The Malta Independent 22 June 2024, Saturday
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NGOs urge government to grant migrants same LGBTIQA+ rights enjoyed by Maltese

Monday, 20 May 2024, 12:00 Last update: about 2 months ago

Five organisations have come together to urge the government to extend the LGBTIQA+ rights enjoyed by the Maltese to migrants and refugees who escaped persecution for their sexual orientation and sought refuge in Malta.

In a statement, the NGOs saud Malta has made remarkable strides in this area and ranks number one in Europe for the protection and human rights of the LGBTIQA+ community — lesbian, gay, bisexual, transgender, queer, intersex, and asexual — but its asylum system still fails to fully embrace and protect those escaping oppression for their sexual identity.


 ot just, but various laws in Malta specifically create distinctions between LGBTIQA+ persons based on whether they are Maltese or otherwise.

So to mark the International Day Against Homophobia, Transphobia, Interphobia and Biphobia (IDAHOBIT), four NGOs — Aditus, Drachma, Malta LGBTIQ Rights Movement, and The Malta Foundation for the Wellbeing of Society — as well as the Rainbow Families Network joined forces to reflect on sexual and gender diversities within the migrant community.

While welcoming the steps the government made through the LGBTIQA+ Equality Strategy and Action Plan 2023-2027 to protect the rights of such asylum-seekers and migrants, the five NGOs said they are proposing additional recommendations and urging more concrete action in a joint declaration.

The NGOs said: “Just as Maltese people are diverse, so are the thousands of people coming to make Malta their home. The progress Malta made towards protecting LGBTIQA+ persons should not be a privilege for Maltese, but flourish when it includes the broader community. LGBTIQA+ refugees, migrants and other EU nationals living in Malta deserve our protection to be free to live their lives in safety and dignity.”

The theme for the international event, marked on May 17, is ‘No one left behind: equality, freedom and justice for all’, and the Maltese NGOs gathered together with one common message — to shine a light on a vital but often overlooked issue: the challenges faced by LGBTIQA+ migrants and refugees in Malta.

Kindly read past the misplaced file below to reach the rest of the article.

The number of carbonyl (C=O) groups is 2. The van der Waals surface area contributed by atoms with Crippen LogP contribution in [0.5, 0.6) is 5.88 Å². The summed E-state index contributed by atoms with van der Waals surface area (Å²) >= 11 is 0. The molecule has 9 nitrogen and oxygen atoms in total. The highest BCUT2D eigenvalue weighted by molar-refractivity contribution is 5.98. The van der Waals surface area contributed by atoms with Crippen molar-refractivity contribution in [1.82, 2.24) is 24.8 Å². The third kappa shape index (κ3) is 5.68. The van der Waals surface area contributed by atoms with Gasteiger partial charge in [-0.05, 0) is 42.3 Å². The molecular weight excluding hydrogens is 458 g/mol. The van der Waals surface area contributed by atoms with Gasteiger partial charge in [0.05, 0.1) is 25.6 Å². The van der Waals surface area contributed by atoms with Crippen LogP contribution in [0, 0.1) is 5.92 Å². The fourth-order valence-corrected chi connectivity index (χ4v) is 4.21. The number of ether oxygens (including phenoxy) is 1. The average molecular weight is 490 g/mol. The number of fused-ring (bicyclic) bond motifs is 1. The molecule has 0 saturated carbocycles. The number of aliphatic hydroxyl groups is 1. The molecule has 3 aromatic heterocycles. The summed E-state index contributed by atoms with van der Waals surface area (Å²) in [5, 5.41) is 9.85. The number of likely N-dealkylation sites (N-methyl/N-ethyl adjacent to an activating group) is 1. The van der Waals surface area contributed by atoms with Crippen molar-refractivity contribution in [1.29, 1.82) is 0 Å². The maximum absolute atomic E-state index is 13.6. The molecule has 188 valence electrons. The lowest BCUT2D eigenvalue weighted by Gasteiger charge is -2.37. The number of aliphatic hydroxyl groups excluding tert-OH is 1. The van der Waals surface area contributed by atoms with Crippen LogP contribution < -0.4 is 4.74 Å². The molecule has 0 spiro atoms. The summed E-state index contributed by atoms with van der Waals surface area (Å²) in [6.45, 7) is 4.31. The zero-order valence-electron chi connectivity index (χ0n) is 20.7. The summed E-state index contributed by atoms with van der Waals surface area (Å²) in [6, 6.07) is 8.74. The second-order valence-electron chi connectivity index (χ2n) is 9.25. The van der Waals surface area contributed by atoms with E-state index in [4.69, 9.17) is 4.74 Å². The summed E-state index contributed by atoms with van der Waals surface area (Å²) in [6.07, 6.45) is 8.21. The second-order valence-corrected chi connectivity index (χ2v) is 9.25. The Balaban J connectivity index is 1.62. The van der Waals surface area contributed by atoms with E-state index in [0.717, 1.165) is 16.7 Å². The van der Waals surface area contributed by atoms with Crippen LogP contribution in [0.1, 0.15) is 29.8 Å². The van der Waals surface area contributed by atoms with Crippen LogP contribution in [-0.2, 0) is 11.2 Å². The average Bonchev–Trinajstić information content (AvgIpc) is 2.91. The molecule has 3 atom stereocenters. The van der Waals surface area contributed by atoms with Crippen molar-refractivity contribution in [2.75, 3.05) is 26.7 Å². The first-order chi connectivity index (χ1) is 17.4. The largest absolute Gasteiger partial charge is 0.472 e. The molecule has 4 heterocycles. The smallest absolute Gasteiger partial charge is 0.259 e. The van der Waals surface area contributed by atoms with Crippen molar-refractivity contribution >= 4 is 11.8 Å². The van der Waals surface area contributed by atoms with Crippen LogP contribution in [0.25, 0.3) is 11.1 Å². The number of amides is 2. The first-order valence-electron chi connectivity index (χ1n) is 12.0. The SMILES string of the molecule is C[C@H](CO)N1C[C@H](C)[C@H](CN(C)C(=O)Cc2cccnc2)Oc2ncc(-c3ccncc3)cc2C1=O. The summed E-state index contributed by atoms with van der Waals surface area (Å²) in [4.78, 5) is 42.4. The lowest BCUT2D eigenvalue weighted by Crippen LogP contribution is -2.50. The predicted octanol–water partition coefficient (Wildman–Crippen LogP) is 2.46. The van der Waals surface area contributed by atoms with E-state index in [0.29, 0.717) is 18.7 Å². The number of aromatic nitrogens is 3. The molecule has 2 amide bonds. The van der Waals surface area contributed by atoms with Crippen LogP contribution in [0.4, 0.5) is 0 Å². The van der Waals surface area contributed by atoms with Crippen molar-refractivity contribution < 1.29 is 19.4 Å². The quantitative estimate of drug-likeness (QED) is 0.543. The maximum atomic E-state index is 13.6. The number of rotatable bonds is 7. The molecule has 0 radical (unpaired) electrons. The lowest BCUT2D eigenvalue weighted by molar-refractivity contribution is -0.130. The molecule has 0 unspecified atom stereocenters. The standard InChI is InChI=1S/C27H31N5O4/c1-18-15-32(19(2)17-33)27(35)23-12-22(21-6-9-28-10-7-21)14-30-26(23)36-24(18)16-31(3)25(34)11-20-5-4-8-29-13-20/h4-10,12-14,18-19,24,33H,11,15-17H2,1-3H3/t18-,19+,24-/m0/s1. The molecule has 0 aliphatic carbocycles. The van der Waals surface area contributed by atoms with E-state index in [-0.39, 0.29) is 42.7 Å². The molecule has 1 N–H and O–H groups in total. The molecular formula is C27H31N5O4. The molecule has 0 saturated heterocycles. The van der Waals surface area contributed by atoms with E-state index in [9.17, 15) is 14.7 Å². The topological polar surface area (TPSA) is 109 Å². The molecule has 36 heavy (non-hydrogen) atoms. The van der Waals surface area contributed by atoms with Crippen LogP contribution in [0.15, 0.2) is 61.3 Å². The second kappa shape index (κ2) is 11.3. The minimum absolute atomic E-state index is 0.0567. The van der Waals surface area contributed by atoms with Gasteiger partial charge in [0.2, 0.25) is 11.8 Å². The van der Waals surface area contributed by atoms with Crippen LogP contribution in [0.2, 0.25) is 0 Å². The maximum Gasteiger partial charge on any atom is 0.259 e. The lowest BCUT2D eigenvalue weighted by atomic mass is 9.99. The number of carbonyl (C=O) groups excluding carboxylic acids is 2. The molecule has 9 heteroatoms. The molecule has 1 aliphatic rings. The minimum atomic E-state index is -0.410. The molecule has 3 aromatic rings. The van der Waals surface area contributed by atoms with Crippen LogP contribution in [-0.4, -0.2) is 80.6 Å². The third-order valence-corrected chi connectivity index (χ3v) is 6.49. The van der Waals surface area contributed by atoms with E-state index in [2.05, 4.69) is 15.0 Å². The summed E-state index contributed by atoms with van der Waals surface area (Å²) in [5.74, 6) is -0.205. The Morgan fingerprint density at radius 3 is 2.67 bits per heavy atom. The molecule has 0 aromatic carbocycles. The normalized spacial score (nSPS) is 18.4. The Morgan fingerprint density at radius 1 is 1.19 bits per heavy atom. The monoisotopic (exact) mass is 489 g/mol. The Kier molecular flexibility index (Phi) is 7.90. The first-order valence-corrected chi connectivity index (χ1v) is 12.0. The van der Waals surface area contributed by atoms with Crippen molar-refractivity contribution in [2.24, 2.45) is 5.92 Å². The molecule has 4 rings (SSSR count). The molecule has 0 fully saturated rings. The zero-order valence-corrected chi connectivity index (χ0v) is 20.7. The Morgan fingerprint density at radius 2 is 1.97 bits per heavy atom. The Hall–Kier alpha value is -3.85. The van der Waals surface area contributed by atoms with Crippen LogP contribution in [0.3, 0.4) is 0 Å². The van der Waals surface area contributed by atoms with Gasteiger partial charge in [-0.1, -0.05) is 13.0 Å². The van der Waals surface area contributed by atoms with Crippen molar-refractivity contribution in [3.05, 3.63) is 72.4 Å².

On the day, migrants and refugees who escaped the persecution of their communities where homosexuality is an entrenched taboo, shared their stories.


Among the recommendations made was for Malta to remove countries that criminalised LGBTIQA+ people or behaviour from the list of ‘safe countries of origin’ and grant a full asylum process to all persons.


The way things stand if a country is described as ‘safe’, any person escaping punishment and seeking protection in Malta will face higher hurdles to present their needs. And, if rejected, they are unable to appeal and challenge the description of their country as being ‘safe’.


The NGOs also called for Malta to come in line with international and European law when detaining migrants, and to address their individual needs since detention is a particularly unsafe environment for LGBTIQA+ persons.


The government is also being urged to broaden its definition of family members to include the partner LGBTIQA+ refugees when assessing applications for family reunification.


“As we celebrate progress towards inclusivity and diversity, let us not forget those whose journey for acceptance is riddled with obstacles and prejudice,” the NGOs said.


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